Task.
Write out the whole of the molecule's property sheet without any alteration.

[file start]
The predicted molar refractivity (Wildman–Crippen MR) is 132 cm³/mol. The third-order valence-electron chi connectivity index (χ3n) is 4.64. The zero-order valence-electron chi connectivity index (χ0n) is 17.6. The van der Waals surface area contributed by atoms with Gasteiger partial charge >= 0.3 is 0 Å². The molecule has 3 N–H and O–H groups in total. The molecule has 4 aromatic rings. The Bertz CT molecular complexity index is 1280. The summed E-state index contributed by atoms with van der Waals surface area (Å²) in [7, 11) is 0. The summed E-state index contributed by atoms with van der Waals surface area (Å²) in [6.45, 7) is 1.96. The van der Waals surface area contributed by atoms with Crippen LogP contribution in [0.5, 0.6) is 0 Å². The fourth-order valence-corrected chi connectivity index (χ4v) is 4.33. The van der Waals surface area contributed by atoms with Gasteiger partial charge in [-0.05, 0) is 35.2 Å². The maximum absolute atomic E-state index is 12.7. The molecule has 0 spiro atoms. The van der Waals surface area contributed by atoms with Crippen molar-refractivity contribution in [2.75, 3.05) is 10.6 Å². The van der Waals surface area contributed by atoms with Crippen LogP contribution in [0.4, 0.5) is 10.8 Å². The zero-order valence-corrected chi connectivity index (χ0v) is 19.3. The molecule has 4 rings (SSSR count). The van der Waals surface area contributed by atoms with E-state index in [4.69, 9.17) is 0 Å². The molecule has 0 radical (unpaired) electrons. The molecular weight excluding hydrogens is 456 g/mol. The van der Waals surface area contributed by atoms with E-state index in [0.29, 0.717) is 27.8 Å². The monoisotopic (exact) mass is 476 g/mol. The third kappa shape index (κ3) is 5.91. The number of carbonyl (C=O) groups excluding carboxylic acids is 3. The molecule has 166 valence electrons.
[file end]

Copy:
The predicted molar refractivity (Wildman–Crippen MR) is 132 cm³/mol. The third-order valence-electron chi connectivity index (χ3n) is 4.64. The zero-order valence-electron chi connectivity index (χ0n) is 17.6. The van der Waals surface area contributed by atoms with Gasteiger partial charge >= 0.3 is 0 Å². The molecule has 3 N–H and O–H groups in total. The molecule has 4 aromatic rings. The Bertz CT molecular complexity index is 1280. The summed E-state index contributed by atoms with van der Waals surface area (Å²) in [7, 11) is 0. The summed E-state index contributed by atoms with van der Waals surface area (Å²) in [6.45, 7) is 1.96. The van der Waals surface area contributed by atoms with Crippen LogP contribution in [0.5, 0.6) is 0 Å². The fourth-order valence-corrected chi connectivity index (χ4v) is 4.33. The van der Waals surface area contributed by atoms with Gasteiger partial charge in [-0.05, 0) is 35.2 Å². The maximum absolute atomic E-state index is 12.7. The molecule has 0 spiro atoms. The van der Waals surface area contributed by atoms with Crippen molar-refractivity contribution in [2.75, 3.05) is 10.6 Å². The van der Waals surface area contributed by atoms with Crippen LogP contribution in [0.4, 0.5) is 10.8 Å². The zero-order valence-corrected chi connectivity index (χ0v) is 19.3. The molecule has 4 rings (SSSR count). The van der Waals surface area contributed by atoms with E-state index in [4.69, 9.17) is 0 Å². The molecule has 0 radical (unpaired) electrons. The molecular weight excluding hydrogens is 456 g/mol. The van der Waals surface area contributed by atoms with E-state index in [0.29, 0.717) is 27.8 Å². The monoisotopic (exact) mass is 476 g/mol. The third kappa shape index (κ3) is 5.91. The number of carbonyl (C=O) groups excluding carboxylic acids is 3. The molecule has 166 valence electrons.